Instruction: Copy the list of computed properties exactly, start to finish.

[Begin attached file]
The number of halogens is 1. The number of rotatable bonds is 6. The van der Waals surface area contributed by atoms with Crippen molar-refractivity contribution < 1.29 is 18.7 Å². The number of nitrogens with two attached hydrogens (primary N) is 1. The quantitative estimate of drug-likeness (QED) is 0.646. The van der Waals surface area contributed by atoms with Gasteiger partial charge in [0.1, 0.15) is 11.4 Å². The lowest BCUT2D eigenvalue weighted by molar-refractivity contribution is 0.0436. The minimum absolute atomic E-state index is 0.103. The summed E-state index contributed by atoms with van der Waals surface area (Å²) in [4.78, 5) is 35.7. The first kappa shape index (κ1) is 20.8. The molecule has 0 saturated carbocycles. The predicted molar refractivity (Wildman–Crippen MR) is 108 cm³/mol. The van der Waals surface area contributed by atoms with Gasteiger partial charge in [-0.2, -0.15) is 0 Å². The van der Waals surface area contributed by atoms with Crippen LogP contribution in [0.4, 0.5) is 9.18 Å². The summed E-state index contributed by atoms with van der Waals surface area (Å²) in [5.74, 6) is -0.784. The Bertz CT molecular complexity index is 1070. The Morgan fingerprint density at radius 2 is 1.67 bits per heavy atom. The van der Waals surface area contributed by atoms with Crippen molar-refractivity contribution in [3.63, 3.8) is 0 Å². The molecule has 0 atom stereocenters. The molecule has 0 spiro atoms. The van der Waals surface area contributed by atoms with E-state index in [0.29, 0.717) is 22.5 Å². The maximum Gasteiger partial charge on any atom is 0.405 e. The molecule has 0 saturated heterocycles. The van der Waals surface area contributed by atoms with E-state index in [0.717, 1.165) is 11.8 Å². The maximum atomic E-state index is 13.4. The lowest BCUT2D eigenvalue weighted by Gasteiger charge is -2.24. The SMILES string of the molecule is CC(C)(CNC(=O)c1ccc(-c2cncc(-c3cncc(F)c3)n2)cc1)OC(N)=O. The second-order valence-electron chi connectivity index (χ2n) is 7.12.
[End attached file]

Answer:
The number of halogens is 1. The number of rotatable bonds is 6. The van der Waals surface area contributed by atoms with Crippen molar-refractivity contribution < 1.29 is 18.7 Å². The number of nitrogens with two attached hydrogens (primary N) is 1. The quantitative estimate of drug-likeness (QED) is 0.646. The van der Waals surface area contributed by atoms with Gasteiger partial charge in [0.1, 0.15) is 11.4 Å². The lowest BCUT2D eigenvalue weighted by molar-refractivity contribution is 0.0436. The minimum absolute atomic E-state index is 0.103. The summed E-state index contributed by atoms with van der Waals surface area (Å²) in [4.78, 5) is 35.7. The first kappa shape index (κ1) is 20.8. The molecule has 0 saturated carbocycles. The predicted molar refractivity (Wildman–Crippen MR) is 108 cm³/mol. The van der Waals surface area contributed by atoms with Gasteiger partial charge in [-0.2, -0.15) is 0 Å². The van der Waals surface area contributed by atoms with Crippen LogP contribution in [0.4, 0.5) is 9.18 Å². The summed E-state index contributed by atoms with van der Waals surface area (Å²) in [5.74, 6) is -0.784. The Bertz CT molecular complexity index is 1070. The Morgan fingerprint density at radius 2 is 1.67 bits per heavy atom. The van der Waals surface area contributed by atoms with Crippen molar-refractivity contribution in [3.63, 3.8) is 0 Å². The molecule has 0 atom stereocenters. The molecule has 0 spiro atoms. The van der Waals surface area contributed by atoms with E-state index in [0.29, 0.717) is 22.5 Å². The maximum Gasteiger partial charge on any atom is 0.405 e. The molecule has 0 saturated heterocycles. The van der Waals surface area contributed by atoms with E-state index in [0.717, 1.165) is 11.8 Å². The maximum atomic E-state index is 13.4. The lowest BCUT2D eigenvalue weighted by Gasteiger charge is -2.24. The SMILES string of the molecule is CC(C)(CNC(=O)c1ccc(-c2cncc(-c3cncc(F)c3)n2)cc1)OC(N)=O. The second-order valence-electron chi connectivity index (χ2n) is 7.12.